A coalescent estimate (no recombination) of Θ for haploids (2Neμ) and diploids (4Neμ) where μ is the mutation rate per locus per generation was calculated using the statistical method of Watterson (1975) as implemented in LDhat. This program generates an estimate of Θ based on the number of segregating sites in the sequences assuming an infinite-sites (i.e., mutations only occur once per site in a population) or a finite-sites model. By comparing both estimates, we will be able to draw inferences about the mutational process (e.g., lower estimates of Θ under the infinite-sites model will indicate occurrence of multiple mutations at some sites). Other more powerful maximum likelihood approaches to estimate Θ have been proposed (Kuhner et al., 1995, 1998), but these methods require a bifurcating phylogenetic tree, are computationally intense, and are more easily affected by the presence of recombination in the data (M.K. Kuhner, personal communication). Moreover, Fu and Li (1993) and Felsenstein (2004) have shown that Watterson’s estimator, although less efficient than maximum likelihood, is remarkably good.

2.2.3. Adaptive selection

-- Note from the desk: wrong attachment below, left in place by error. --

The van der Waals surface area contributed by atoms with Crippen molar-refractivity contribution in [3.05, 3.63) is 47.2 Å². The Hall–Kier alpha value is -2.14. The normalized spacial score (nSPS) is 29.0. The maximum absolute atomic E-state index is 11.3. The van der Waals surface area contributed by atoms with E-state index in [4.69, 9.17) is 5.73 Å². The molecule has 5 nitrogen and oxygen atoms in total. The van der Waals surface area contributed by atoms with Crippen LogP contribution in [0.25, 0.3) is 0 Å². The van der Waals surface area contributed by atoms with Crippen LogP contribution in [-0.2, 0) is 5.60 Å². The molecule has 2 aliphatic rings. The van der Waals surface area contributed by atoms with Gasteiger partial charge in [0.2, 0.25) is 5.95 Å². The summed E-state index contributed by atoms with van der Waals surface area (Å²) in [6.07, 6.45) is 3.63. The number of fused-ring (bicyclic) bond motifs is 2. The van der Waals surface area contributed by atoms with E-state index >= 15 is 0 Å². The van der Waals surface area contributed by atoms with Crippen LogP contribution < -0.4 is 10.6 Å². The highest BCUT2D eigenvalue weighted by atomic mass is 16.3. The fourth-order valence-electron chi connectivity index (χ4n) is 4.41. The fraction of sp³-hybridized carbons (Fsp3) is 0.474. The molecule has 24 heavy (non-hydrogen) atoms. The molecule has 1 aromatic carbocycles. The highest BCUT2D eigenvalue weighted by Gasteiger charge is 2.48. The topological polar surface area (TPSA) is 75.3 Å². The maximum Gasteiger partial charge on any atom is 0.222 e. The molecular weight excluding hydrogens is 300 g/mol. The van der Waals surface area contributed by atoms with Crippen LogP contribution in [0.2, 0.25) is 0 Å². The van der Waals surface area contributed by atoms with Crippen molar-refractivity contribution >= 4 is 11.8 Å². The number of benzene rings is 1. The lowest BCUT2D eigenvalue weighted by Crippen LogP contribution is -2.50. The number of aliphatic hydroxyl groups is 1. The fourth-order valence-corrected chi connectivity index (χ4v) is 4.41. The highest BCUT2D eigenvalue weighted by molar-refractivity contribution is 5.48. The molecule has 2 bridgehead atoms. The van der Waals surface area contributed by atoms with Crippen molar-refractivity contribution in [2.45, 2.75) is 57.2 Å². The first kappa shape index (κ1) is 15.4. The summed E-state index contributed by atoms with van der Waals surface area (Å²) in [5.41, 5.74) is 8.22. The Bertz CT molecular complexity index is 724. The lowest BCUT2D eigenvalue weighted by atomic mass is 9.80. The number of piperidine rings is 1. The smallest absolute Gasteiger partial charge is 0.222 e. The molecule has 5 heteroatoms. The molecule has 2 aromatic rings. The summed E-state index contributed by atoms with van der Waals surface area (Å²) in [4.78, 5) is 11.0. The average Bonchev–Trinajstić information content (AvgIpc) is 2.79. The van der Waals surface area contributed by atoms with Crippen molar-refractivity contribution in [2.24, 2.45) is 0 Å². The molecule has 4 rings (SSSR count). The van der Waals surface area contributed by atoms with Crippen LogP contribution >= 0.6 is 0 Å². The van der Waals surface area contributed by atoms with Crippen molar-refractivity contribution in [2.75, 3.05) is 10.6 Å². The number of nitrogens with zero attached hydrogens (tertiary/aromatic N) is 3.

The effect of natural selection is usually studied by comparing the fixation rates of nonsynonymous (amino acid-altering) and synonymous (silent) mutations within a maximum likelihood phylogenetic framework (Yang et al., 2000a). A measure that has featured prominently in such studies is the nonsynonymous/synonymous substitution rate ratio (ω = dN/dS) or acceptance rate (Miyata and Yasunaga, 1980). ω measures the selective pressure at the protein level, with ω = 1 meaning neutral mutations, ω < 1 purifying selection, and ω > 1 diversifying positive selection. We initially estimated ω per site for all data sets using the codon-based nested models M1 (neutral), M2 (selection) and M3 (discrete) of Yang et al. (2000a). Those genes under positive selection were then examined under models M7 (beta) and M8 (beta and ω). Model likelihood scores were compared using a LRT as described before. M2 (3 parameters) and M3 (5 parameters) are more general than model M1 (1 parameter) and can be compared with M1. Similarly, M7 (2 parameters) is a special case of model M8 (4 parameters) and can be compared the same way. When ω > 1 in M2, M3, or M8 positively selected sites are inferred from the data. We also applied the empirical Bayesian approach implemented by Nielsen and Yang (1998) to identify the potential sites under diversifying selection as indicated by a posterior probability (pP) > 0.95. Sites where pP is lower than this value will not be reported. Finally, for comparative purposes, we also estimated ω per gene using the Goldman and Yang (1994) model. All of the previous analyses were carried out in PAML 3.14b3 (Yang, 1997) and were performed under initial ω values >1 and <1, as recommended by the author. If positive selection was detected, we reran PAML several times to check convergence. Here, we reported the estimates obtained under the best likelihood scores.